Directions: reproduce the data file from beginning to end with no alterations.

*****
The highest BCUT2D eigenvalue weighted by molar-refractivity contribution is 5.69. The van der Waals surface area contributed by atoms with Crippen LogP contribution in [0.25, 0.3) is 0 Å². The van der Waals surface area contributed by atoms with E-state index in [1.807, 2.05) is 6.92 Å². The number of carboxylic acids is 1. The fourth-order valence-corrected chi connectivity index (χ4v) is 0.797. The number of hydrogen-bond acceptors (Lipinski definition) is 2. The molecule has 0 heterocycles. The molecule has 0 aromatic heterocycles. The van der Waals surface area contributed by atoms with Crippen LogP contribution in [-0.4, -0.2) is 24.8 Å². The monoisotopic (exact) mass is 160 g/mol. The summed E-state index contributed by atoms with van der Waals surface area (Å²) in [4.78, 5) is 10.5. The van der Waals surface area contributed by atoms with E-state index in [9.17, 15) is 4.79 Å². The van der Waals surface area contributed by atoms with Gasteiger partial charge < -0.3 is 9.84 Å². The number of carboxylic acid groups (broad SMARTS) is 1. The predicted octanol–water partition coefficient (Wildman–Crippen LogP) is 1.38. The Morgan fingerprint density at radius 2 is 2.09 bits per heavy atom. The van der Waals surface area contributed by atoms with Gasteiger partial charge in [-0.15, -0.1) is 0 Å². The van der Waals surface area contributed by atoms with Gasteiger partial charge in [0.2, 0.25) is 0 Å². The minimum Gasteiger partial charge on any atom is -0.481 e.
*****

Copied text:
The highest BCUT2D eigenvalue weighted by molar-refractivity contribution is 5.69. The van der Waals surface area contributed by atoms with Crippen LogP contribution in [0.25, 0.3) is 0 Å². The van der Waals surface area contributed by atoms with E-state index in [1.807, 2.05) is 6.92 Å². The number of carboxylic acids is 1. The fourth-order valence-corrected chi connectivity index (χ4v) is 0.797. The number of hydrogen-bond acceptors (Lipinski definition) is 2. The molecule has 0 heterocycles. The molecule has 0 aromatic heterocycles. The van der Waals surface area contributed by atoms with Crippen LogP contribution in [-0.4, -0.2) is 24.8 Å². The monoisotopic (exact) mass is 160 g/mol. The summed E-state index contributed by atoms with van der Waals surface area (Å²) in [4.78, 5) is 10.5. The van der Waals surface area contributed by atoms with E-state index in [9.17, 15) is 4.79 Å². The van der Waals surface area contributed by atoms with Gasteiger partial charge < -0.3 is 9.84 Å². The number of carboxylic acid groups (broad SMARTS) is 1. The predicted octanol–water partition coefficient (Wildman–Crippen LogP) is 1.38. The Morgan fingerprint density at radius 2 is 2.09 bits per heavy atom. The van der Waals surface area contributed by atoms with Gasteiger partial charge in [-0.15, -0.1) is 0 Å². The van der Waals surface area contributed by atoms with Gasteiger partial charge in [0.2, 0.25) is 0 Å². The minimum Gasteiger partial charge on any atom is -0.481 e.